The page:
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Laurens Dhaenens. He described his family history, his institutional achievements and his work as a diplomat in diverse European capitals. He did not elaborate to any great extent on his artistic practice.

The development of his art is woven into these other dominant narratives. As a result, only two paintings are mentioned. The same is true of his activity as a critic. He referred to his seminal article Apuntes sobre el arte en Buenos Aires. Moreover, when he addressed his role as a correspondent for El Diario , he accentuated the financial benefit and the political conflict that obliged him to switch from one newspaper to another, rather than the socio-cultural importance of his texts.

The image that the autobiographical document projects is that of a cosmopolitan artist with almost no oeuvre, but who had an important role in the creation of the cultural field in Buenos Aires. Today, Schiaffino is considered as the first historiographer of Argentine art, [4] one of the most modern painters of his generation, [5] an urbanist [6] and a vital figure in the incipient art market, exhibition circuits and the formation of private and public collections at the turn of the century.

Stretching the scope of his artistic work inevitably leads to problems of classification, an issue that surfaces implicitly and explicitly in many studies on the artist. Instead, it calls for an umbrella concept that positions him in the cultural field, but that does not omit the diversity of his practices or simplify his role in the creation of the national art scene.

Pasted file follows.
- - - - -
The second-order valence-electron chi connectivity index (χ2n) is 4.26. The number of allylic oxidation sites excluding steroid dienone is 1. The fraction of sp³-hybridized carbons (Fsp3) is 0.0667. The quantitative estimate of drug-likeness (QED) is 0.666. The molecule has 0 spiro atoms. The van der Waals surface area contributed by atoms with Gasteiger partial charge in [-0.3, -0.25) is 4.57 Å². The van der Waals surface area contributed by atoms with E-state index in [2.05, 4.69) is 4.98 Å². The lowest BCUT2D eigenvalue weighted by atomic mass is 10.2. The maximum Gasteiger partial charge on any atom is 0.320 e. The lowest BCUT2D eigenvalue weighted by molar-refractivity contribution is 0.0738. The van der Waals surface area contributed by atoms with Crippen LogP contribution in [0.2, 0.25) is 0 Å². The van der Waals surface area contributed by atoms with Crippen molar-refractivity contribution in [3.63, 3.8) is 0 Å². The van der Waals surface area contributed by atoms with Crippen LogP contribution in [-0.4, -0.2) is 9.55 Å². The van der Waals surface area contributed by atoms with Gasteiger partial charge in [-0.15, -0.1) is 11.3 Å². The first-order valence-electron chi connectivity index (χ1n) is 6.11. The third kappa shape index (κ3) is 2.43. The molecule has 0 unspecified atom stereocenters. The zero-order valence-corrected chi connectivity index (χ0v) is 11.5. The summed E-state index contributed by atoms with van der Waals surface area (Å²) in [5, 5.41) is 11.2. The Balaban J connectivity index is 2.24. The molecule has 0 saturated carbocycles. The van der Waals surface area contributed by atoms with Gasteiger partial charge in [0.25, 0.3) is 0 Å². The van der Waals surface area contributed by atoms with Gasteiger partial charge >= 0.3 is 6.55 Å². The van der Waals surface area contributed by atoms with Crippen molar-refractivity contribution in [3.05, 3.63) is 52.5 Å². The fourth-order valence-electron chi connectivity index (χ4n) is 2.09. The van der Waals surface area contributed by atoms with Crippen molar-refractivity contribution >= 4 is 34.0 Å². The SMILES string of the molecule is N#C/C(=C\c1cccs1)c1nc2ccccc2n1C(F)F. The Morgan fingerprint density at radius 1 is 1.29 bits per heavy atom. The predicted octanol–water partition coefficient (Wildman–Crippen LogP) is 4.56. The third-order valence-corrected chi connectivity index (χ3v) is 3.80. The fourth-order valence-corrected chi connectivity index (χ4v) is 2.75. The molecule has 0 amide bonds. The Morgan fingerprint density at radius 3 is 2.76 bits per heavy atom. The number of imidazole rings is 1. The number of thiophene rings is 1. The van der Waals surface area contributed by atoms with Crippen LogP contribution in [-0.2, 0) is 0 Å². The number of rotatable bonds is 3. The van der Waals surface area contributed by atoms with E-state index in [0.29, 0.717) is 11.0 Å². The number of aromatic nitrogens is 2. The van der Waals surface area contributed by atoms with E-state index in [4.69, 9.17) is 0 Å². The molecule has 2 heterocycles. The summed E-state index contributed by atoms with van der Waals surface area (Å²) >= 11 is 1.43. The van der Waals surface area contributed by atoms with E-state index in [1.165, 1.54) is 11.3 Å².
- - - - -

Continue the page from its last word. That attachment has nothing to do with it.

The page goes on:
They outline the figure of the mediator, listing three general characteristics:. Firstly, cultural mediators undertake a variety of discursive transfer techniques. They are multilingual authors, self-translators, or translators who translate, adapt, plagiarize, summarize, censor, manipulate, etc.

They may have corresponded with colleagues informal networks or may have founded or taken an active part in the editorial boards of magazines and periodicals, in salons, in literary and artistic associations, in art and music academies, in artists' workshops, in reading circles etc. The authors thus situate the activities of cultural mediators in the space between disciplines, languages and cultures and within intricate international networks.

In the case of Schiaffino, this relates to the combination of an art practice, literary, journalistic and historiographical activities, and the work and responsibilities of a museum director, an exhibition organiser and a member of various associations and commissions. As the autobiography emphasises, he thereby travelled widely and, in line with his contemporaries, found in the cultural history of Europe models that he wanted to transfer to his home country in order to establish an artistic field that was both modern and national.

In a society where between and more than 4,, immigrants arrived, it does not clarify the complex position of cultural mediators.

His activities during his early European stay illustrate this: between and , Schiaffino studied fine arts at diverse academies in Venice and Paris, participated in exhibitions in Europe and Buenos Aires, travelled widely, worked as a correspondent for Buenos Aires newspapers and, as he pointed out in his autobiography, developed himself as a connoisseur of ancient European art for Argentine collectors.